Fashion design students showcase talents


Photos and stories by Jessica Heerten

Coffee cups and half-eaten lunches litter the tables of the sewing lab. Fabric spills out of shopping bags, backpacks and over-sized purses. The buzz of voices, whir of sewing machines and metallic slice of scissors fill the room.

The line development class is just days from being done. Twenty-two senior fashion design students have spent the past few months in blur. They have designed garments out of re purposed fabrics, analyzed trends, researched consumer demographics and sketched idea after idea in the process of developing their individual fashion lines.

The lines are composed of three complete outfits that work together to create a cohesive fashion line. Each student has tailored her line to a specific demographic.

By dead week, each student has two outfits finished and a final one in progress. Their line books, a compilation of costing, garment specifications and styled photographs of their finished garments, are nearing completion. On Dec. 16, the students will be done.

After weeks of intense work and hundreds of dollars in fabric and supplies, the students are left to reflect: was it all worth it?

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Line development functions as a capstone course in the textiles department.

“In previous classes with the textiles department, you do specific assignments that aren’t related at all,” Alycia Nielsen, a student in the course, said. “It’s pretty cool that you actually get to follow through with a whole thought or concept.”

The course allows students to bring together the fragmented lessons they have learned over the past three or four years in the textiles department. The class feels more relevant to her future career than previous classes, Nielsen said.

Erica Huesinkvelt, another student in the course, agreed. “This is the first time we have gotten to create a whole line of clothes and learned how to make it cohesive and geared toward a specific target market,” Huesinkvelt said. “So you’re actually making clothes for the consumer. You’re not just learning how to make clothes on the form. They actually have a purpose this time.”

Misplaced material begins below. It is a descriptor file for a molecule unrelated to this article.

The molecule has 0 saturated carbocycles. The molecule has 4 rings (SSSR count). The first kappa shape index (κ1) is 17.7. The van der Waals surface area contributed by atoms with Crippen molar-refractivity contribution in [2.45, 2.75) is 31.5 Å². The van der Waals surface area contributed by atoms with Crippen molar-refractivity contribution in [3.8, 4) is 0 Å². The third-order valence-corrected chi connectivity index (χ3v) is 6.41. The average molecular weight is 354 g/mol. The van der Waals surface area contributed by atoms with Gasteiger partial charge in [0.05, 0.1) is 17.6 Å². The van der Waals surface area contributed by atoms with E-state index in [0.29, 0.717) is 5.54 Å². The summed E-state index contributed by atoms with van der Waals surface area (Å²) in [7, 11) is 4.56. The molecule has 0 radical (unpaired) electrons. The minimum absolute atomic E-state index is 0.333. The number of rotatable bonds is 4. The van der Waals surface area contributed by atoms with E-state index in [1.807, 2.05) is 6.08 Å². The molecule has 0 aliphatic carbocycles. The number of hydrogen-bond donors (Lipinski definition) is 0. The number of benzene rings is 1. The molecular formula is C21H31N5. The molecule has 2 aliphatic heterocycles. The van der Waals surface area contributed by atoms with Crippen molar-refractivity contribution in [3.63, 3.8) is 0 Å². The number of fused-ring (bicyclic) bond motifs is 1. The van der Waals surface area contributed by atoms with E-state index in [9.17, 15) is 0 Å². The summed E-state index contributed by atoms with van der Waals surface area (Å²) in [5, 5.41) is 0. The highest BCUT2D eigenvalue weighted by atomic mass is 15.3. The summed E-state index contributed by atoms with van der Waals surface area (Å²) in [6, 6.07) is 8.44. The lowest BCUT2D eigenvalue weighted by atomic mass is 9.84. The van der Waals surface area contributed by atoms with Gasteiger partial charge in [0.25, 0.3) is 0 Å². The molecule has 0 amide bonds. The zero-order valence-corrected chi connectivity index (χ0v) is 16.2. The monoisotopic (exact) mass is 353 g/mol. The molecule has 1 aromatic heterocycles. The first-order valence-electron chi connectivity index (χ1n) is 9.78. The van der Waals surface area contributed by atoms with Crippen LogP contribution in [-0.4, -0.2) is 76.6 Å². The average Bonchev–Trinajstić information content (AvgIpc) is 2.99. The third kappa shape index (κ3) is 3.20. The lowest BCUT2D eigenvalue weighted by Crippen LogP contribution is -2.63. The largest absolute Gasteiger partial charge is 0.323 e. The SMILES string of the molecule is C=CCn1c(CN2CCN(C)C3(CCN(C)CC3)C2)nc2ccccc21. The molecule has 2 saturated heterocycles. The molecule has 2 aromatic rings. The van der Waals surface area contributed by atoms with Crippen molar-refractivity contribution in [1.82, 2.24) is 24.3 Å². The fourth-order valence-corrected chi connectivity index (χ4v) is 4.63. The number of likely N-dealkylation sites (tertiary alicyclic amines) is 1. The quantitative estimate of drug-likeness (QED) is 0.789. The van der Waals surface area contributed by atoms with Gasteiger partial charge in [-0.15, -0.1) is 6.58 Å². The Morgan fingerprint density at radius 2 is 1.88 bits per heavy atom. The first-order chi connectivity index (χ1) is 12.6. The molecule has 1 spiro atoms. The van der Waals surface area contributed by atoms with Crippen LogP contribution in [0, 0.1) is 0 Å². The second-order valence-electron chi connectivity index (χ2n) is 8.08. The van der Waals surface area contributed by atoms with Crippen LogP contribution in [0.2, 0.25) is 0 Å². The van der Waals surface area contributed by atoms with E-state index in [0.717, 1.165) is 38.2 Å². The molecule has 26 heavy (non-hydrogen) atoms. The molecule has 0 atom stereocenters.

Barbara Trout, who teaches the course, schedules 2.5-3 weeks of work time for students to take each individual look from sketch to completion. Students get six hours of in-class time to work on their garments each week, but that is only the start. Students spend around 5 hours out of class time a week on the garments. And when due dates approach, Huesinkvelt said she spends the entire weekend in the lab.

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Creating the line of garments takes more than just time. The class can be expensive. Students spend anywhere from $200-$600 dollars on fabric, which is just a portion of the cost.

“You have to consider how much you’ve invested in the tools you already have,” Huesinkvelt said. “If you have your own sewing machine, you have to have it serviced and kept up. It’s not even just the fabric that’s the problem.”

Students track their expenses throughout the semester to know how much each garment would cost to produce. Huesinkvelt has spent around $300. Another student, Mai Do, has spent closer to $600.

Inspired by dress during the 17th century French Revolution, Do used heavy wools and rich velvets. The fabric was expensive but worthwhile.

“When you’re investing in fabric it’s always good to spend time looking for good quality fabric,” Do said. “In the long run it will be a lot easier to work with, versus if you have something cheap.”

Trout agreed that fabric is an investment. Quality fabric has body. It’s moldable. It accepts the needle without a fight. Quality fabric means the work will go faster, Trout said.

The garments and line book produced in this course often becomes the backbone of a student’s portfolio, Trout said, and that alone is a reason to invest time and money in the final product. In a creative and detail-orientated industry like fashion design, these portfolios can make or break a student’s job interview.

The department added line development to the curriculum around five years ago as a way to give students a near-industry experience. Employers want to know if students are capable of the research, planning and execution necessary to create a line.

Trout heads the internship program at UNL, helping students find quality internships and fielding calls from potential employers. Trout often bases her recommendations for students on the work they have done in line development: To what degree did they research trends? Did they meet deadlines? Did they focus their work to a niche? Did they organize their time to be productive? Did they take initiative?

“These are the things employers ask me,” Trout said.

While the class can be expensive and time consuming, in the end students agree the costs are worthwhile. No other class offers such a real-life experience. And no other class is as influential in getting them a real-life job.

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